Using Tor in Python scripts

Figure 1: DNS leaks - borrowed from dnsleaktest.comI was building a tool in Python recently which had to connect to the Internet over the Tor network. As I learned some valuable lessons, I wanted to share them in this post. As Tor is actually a SOCKS5 proxy, it is quite easy to tunnel traffic over it. The catch is to prevent the local machine to perform the DNS queries, as those would leak important privacy information.

The whole process comes in three steps:

  1. Switch main socket object with the socks socket - this new socks socket will be used in downstream libraries as the base and will provide SOCKS support data

  2. Switch socket getaddrinfo function to prevent DNS leakage

  3. import any downstream modules that will be using the customized sockets (like urllib or requests)

The code

The following listing shows the simple snippet which sets up the Python script to connect over Tor.


import socks
import socket

socks.setdefaultproxy(socks.PROXY_TYPE_SOCKS5, "", 9050)
socket.socket = socks.socksocket

def getaddrinfo(*args):
    return [(socket.AF_INET, socket.SOCK_STREAM, 6, '', (args[0], args[1]))]

socket.getaddrinfo = getaddrinfo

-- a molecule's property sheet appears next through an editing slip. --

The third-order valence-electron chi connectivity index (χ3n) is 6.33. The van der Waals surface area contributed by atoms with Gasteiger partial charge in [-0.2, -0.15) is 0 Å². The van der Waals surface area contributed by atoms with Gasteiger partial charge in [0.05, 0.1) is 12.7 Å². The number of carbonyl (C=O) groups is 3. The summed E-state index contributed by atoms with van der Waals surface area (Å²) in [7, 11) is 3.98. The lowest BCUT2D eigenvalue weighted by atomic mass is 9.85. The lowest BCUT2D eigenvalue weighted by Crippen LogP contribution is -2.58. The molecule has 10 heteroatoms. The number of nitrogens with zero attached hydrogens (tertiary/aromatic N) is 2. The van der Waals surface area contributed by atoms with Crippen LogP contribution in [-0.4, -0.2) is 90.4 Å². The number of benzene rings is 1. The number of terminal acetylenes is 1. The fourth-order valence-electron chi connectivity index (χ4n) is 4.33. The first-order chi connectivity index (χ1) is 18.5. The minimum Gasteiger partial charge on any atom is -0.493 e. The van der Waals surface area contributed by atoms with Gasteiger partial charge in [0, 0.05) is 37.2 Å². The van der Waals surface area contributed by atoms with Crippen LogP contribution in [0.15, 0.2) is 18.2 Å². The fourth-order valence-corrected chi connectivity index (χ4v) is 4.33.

import requests

headers = {
    'User-agent': 'Mozilla/5.0 (X11; Linux x86_64; rv:52.0) Gecko/20100101 Firefox/52.0',
    'referer': ''

print requests.get('', headers=headers).text

Headers can be removed or changed if needed. Also, make sure to check the Tor port. Tor works on port 9050, but a Tor browser runs the Tor on port 9150.

The getaddrinfo function

The getaddrinfo function is used to retrieve the details required for establishing the connection with a remote site. This includes the site's IP address. In many cases, this is done using the DNS request. This will definitely leak the source IP address and subvert any privacy offered by the Tor project.

To handle this, the original socket's getaddrinfo function is monkeypatched to our own implementation of the same method with one big difference: in the place where the original function would return the IP address obtained from the returned DNS record, we return original host name.As the socket requires the IP address to successfully connect, the question arises how does this work? The answer is the SOCKS5 proxies know how to do DNS querying for themselves, so the queries will never leave the actual host computer thus leaving the original IP.

Checking if our application works

Tor Project has created a web page which can be queried to see if the Tor is using properly. The problem is that this page can't tell you if your application is leaking DNS data. The leaked DNS data leaves your machine and goes to your main DNS server, without ever reaching the Tor check page. That is why you have to make sure that your application is not leaking that data yourself.

The best way to check this is to use Wireshark. When the getaddrinfo function is not monkeypatched, you should see a DNS record going out to your router address (it will send the request forwards if needed). If the getaddrinfo is monkeypatched, you should see no DNS records whatsoever.


This simple snippet will be useful if you need your tools going through a SOCKS proxy or Tor network. Just be careful about the leaks.

python, tor, SOCKS, tools